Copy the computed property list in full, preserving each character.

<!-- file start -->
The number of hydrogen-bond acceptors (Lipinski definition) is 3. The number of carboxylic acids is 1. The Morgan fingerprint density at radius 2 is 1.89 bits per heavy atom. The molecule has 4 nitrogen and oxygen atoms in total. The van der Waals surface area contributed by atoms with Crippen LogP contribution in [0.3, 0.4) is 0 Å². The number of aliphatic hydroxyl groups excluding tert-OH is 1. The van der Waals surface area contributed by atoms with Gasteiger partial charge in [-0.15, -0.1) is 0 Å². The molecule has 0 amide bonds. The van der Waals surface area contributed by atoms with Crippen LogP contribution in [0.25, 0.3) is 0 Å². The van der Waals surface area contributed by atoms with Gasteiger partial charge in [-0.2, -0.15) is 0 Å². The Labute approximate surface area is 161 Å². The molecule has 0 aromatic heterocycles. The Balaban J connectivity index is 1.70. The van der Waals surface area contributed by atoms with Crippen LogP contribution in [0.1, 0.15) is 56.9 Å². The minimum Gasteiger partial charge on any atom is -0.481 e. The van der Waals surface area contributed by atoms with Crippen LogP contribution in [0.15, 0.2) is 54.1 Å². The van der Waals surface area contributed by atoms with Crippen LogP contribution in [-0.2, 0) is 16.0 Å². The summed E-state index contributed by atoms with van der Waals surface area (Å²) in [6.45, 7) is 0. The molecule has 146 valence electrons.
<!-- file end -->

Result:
The number of hydrogen-bond acceptors (Lipinski definition) is 3. The number of carboxylic acids is 1. The Morgan fingerprint density at radius 2 is 1.89 bits per heavy atom. The molecule has 4 nitrogen and oxygen atoms in total. The van der Waals surface area contributed by atoms with Crippen LogP contribution in [0.3, 0.4) is 0 Å². The number of aliphatic hydroxyl groups excluding tert-OH is 1. The van der Waals surface area contributed by atoms with Gasteiger partial charge in [-0.15, -0.1) is 0 Å². The molecule has 0 amide bonds. The van der Waals surface area contributed by atoms with Crippen LogP contribution in [0.25, 0.3) is 0 Å². The van der Waals surface area contributed by atoms with Gasteiger partial charge in [-0.2, -0.15) is 0 Å². The Labute approximate surface area is 161 Å². The molecule has 0 aromatic heterocycles. The Balaban J connectivity index is 1.70. The van der Waals surface area contributed by atoms with Crippen LogP contribution in [0.1, 0.15) is 56.9 Å². The minimum Gasteiger partial charge on any atom is -0.481 e. The van der Waals surface area contributed by atoms with Crippen LogP contribution in [0.15, 0.2) is 54.1 Å². The van der Waals surface area contributed by atoms with Crippen LogP contribution in [-0.2, 0) is 16.0 Å². The summed E-state index contributed by atoms with van der Waals surface area (Å²) in [6.45, 7) is 0. The molecule has 146 valence electrons.